Airlines on Monday were told exactly how to inspect the 737 Max 9 from Boeing and the Federal Aviation Administration two days after one of jets suffered a dangerous failure during a flight.
The F.A.A. required the inspections on Saturday, a day after a portion of a plane was blown away during an Alaska Airlines flight near Portland, Ore. Airlines, particularly Alaska and United Airlines, which have the most Max 9 jets in their fleets, had parked the planes over the weekend as they waited for Boeing and the F.A.A. to provide the instructions.
In a statement, the F.A.A. said the required inspections will focus on “plugs” put in place where exit doors would otherwise be fitted, door components and fasteners. The part of the plane that was ripped out, at an altitude of 16,000 feet, included one such plug.
“Our teams have been working diligently — with thorough F.A.A. review — to provide comprehensive, technical instructions to operators for the required inspections,” Stan Deal, the chief executive of Boeing’s commercial plane unit, and Mike Delaney, the chief aerospace safety officer, said in a message to employees of that unit on Monday.
The F.A.A. has previously said that it would take four to eight hours to inspect each plane. Inspecting the nearly 200 Max 9 planes in the United States, according to the aviation agency, could take a few days. But it is unclear exactly how many jets were laid out in the same way as the ill-fated Alaska plane. European aviation regulators said on Monday that the version of the jet used there was configured differently and did not need to be inspected.
Aviation regulators and Boeing said that the inspections are unique to the Max 9 and not other versions of the Max jet. The Max 9, along with the more popular Max 8, was grounded for nearly two years after two fatal crashes of the Max 8 in 2018 and 2019.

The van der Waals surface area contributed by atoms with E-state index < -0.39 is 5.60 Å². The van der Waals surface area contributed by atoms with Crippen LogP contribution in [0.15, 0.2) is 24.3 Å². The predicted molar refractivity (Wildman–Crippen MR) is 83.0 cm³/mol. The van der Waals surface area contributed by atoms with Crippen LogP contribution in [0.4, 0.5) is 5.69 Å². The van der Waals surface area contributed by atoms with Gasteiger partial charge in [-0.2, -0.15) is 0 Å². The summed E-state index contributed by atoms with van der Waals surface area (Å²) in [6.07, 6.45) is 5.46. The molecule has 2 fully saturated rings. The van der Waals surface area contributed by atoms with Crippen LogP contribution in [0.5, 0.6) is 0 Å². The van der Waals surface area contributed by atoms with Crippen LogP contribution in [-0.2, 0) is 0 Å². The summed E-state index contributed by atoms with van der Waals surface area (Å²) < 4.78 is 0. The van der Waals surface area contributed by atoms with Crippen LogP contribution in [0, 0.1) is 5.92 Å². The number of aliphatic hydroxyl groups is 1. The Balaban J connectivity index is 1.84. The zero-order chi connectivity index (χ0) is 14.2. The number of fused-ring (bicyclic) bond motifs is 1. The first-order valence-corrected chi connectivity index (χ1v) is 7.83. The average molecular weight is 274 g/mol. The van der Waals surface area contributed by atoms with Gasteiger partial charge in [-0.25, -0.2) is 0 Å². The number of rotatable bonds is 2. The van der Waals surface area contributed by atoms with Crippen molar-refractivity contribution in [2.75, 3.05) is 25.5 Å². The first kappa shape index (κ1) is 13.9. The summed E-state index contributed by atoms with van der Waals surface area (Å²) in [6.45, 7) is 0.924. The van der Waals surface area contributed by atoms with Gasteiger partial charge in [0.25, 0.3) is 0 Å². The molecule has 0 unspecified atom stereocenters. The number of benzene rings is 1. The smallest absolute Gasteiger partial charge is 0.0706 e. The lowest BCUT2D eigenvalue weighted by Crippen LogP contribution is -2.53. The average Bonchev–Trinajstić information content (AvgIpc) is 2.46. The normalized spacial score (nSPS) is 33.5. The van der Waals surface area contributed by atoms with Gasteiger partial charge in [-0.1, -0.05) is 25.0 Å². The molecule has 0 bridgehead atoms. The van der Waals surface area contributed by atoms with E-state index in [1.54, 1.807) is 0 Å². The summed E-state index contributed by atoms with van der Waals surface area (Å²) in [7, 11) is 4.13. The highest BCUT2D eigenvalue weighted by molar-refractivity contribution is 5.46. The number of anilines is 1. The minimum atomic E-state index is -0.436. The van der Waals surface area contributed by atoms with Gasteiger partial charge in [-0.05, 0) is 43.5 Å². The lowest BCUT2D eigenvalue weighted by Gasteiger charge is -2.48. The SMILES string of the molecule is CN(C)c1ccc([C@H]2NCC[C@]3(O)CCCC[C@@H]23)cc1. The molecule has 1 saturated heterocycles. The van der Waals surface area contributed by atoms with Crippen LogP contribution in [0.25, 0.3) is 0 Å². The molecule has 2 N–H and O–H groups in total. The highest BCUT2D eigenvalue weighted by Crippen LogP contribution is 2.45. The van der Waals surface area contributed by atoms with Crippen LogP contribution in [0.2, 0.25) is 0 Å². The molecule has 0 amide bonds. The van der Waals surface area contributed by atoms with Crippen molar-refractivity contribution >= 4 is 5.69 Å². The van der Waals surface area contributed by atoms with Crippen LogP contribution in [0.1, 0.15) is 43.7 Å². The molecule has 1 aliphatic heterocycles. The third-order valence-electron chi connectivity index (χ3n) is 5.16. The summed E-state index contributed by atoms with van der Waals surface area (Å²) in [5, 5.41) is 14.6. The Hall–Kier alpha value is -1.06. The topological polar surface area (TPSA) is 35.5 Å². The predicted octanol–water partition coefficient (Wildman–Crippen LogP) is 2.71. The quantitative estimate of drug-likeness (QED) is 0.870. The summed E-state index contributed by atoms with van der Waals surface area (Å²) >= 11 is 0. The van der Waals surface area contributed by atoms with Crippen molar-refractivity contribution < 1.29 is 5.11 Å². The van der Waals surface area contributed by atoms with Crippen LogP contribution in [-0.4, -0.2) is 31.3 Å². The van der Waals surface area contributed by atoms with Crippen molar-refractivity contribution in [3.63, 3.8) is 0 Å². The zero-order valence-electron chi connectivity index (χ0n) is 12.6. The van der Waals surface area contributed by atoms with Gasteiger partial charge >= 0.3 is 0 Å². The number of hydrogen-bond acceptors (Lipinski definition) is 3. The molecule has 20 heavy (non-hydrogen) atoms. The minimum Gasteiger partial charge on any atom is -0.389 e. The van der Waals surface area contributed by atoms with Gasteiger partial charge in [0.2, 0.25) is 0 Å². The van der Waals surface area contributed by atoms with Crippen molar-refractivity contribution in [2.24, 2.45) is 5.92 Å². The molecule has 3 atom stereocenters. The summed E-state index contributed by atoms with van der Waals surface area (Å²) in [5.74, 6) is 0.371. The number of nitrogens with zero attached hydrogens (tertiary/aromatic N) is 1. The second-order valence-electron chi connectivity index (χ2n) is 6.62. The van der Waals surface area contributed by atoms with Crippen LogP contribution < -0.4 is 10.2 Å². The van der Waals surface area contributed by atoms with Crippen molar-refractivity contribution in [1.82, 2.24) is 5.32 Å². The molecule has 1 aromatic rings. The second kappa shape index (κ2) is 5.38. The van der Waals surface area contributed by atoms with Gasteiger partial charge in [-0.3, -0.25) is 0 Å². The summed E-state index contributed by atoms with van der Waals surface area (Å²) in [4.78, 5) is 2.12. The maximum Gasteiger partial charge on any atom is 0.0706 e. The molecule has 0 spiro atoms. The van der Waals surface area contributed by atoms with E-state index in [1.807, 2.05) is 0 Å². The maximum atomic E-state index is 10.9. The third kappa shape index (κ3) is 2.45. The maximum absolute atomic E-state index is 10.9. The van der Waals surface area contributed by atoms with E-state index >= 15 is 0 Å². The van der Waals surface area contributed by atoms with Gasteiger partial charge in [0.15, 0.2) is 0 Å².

In a statement on Monday, Alaska Airlines said that its technicians have prepared its Max 9s for inspections, but it was still waiting for the F.A.A. to affirm that the airline’s inspection process complies with the agency’s order. Alaska said it is also still developing detailed instructions and processes for its technicians to follow.
Federal authorities investigating the incident, which resulted in no serious injuries, are also looking into what set off pressurization warnings on the damaged plane during three recent flights. Alaska Airlines workers reset the system and the plane was put back into service, though the airline restricted it from being used on flights to destinations like Hawaii, the chairwoman of the National Transportation Safety Board, Jennifer Homendy, said at news conference on Sunday night.
Asked about its response to the warnings, Alaska Airlines said that it could not answer questions involving the plane and what led to the blowout without approval from the safety board, which is leading the federal investigation. But Alaska said that it had asked the N.T.S.B. to share more information and would do so if allowed. In such investigations, parties are restricted in what they can share publicly.
Boeing’s chief executive, Dave Calhoun, plans to host a companywide safety meeting on Tuesday to discuss the company’s response to the episode and reaffirm its commitment to safety. Boeing is still working to secure approval of the smaller Max 7 and larger Max 10.
Boeing shares were down about 7 percent at 2 p.m. on Monday, and shares of Spirit AeroSystems, which makes the body for the plane, were down about 7 percent, too.